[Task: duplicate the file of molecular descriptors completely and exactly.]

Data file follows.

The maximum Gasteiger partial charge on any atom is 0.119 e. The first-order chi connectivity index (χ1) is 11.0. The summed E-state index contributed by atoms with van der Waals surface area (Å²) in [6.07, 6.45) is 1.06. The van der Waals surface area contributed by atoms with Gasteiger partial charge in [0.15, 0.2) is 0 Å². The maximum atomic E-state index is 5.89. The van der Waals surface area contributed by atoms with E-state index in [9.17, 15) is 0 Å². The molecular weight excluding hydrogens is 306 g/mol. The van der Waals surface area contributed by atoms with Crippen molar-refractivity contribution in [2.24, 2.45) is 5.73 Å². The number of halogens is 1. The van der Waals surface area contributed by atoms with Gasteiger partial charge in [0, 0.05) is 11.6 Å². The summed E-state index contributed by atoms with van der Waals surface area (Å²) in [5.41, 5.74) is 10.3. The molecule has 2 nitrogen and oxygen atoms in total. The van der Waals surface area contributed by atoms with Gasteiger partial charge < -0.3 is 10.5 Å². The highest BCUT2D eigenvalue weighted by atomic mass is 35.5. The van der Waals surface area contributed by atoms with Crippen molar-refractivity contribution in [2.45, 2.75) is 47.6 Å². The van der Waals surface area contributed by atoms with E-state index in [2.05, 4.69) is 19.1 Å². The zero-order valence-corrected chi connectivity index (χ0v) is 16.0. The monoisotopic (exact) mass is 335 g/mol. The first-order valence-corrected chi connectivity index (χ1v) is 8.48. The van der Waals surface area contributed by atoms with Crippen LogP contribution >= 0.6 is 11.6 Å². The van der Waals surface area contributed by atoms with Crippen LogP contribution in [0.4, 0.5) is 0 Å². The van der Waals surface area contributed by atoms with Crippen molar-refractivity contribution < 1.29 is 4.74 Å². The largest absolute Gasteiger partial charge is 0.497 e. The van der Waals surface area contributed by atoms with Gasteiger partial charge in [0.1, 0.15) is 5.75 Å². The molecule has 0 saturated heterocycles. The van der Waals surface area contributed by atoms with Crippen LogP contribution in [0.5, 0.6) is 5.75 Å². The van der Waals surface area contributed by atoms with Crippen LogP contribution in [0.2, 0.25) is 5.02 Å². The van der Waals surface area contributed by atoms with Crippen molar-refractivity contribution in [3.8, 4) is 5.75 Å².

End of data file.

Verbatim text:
The maximum Gasteiger partial charge on any atom is 0.119 e. The first-order chi connectivity index (χ1) is 11.0. The summed E-state index contributed by atoms with van der Waals surface area (Å²) in [6.07, 6.45) is 1.06. The van der Waals surface area contributed by atoms with Gasteiger partial charge in [0.15, 0.2) is 0 Å². The maximum atomic E-state index is 5.89. The van der Waals surface area contributed by atoms with E-state index in [9.17, 15) is 0 Å². The molecular weight excluding hydrogens is 306 g/mol. The van der Waals surface area contributed by atoms with Crippen molar-refractivity contribution in [2.24, 2.45) is 5.73 Å². The number of halogens is 1. The van der Waals surface area contributed by atoms with Gasteiger partial charge in [0, 0.05) is 11.6 Å². The summed E-state index contributed by atoms with van der Waals surface area (Å²) in [5.41, 5.74) is 10.3. The molecule has 2 nitrogen and oxygen atoms in total. The van der Waals surface area contributed by atoms with Gasteiger partial charge < -0.3 is 10.5 Å². The highest BCUT2D eigenvalue weighted by atomic mass is 35.5. The van der Waals surface area contributed by atoms with Crippen molar-refractivity contribution in [2.45, 2.75) is 47.6 Å². The van der Waals surface area contributed by atoms with E-state index in [2.05, 4.69) is 19.1 Å². The zero-order valence-corrected chi connectivity index (χ0v) is 16.0. The monoisotopic (exact) mass is 335 g/mol. The first-order valence-corrected chi connectivity index (χ1v) is 8.48. The van der Waals surface area contributed by atoms with Crippen LogP contribution >= 0.6 is 11.6 Å². The van der Waals surface area contributed by atoms with Crippen LogP contribution in [0.4, 0.5) is 0 Å². The van der Waals surface area contributed by atoms with Crippen molar-refractivity contribution < 1.29 is 4.74 Å². The largest absolute Gasteiger partial charge is 0.497 e. The van der Waals surface area contributed by atoms with Gasteiger partial charge in [0.1, 0.15) is 5.75 Å². The molecule has 0 saturated heterocycles. The van der Waals surface area contributed by atoms with Crippen LogP contribution in [0.5, 0.6) is 5.75 Å². The van der Waals surface area contributed by atoms with Crippen LogP contribution in [0.2, 0.25) is 5.02 Å². The van der Waals surface area contributed by atoms with Crippen molar-refractivity contribution in [3.8, 4) is 5.75 Å².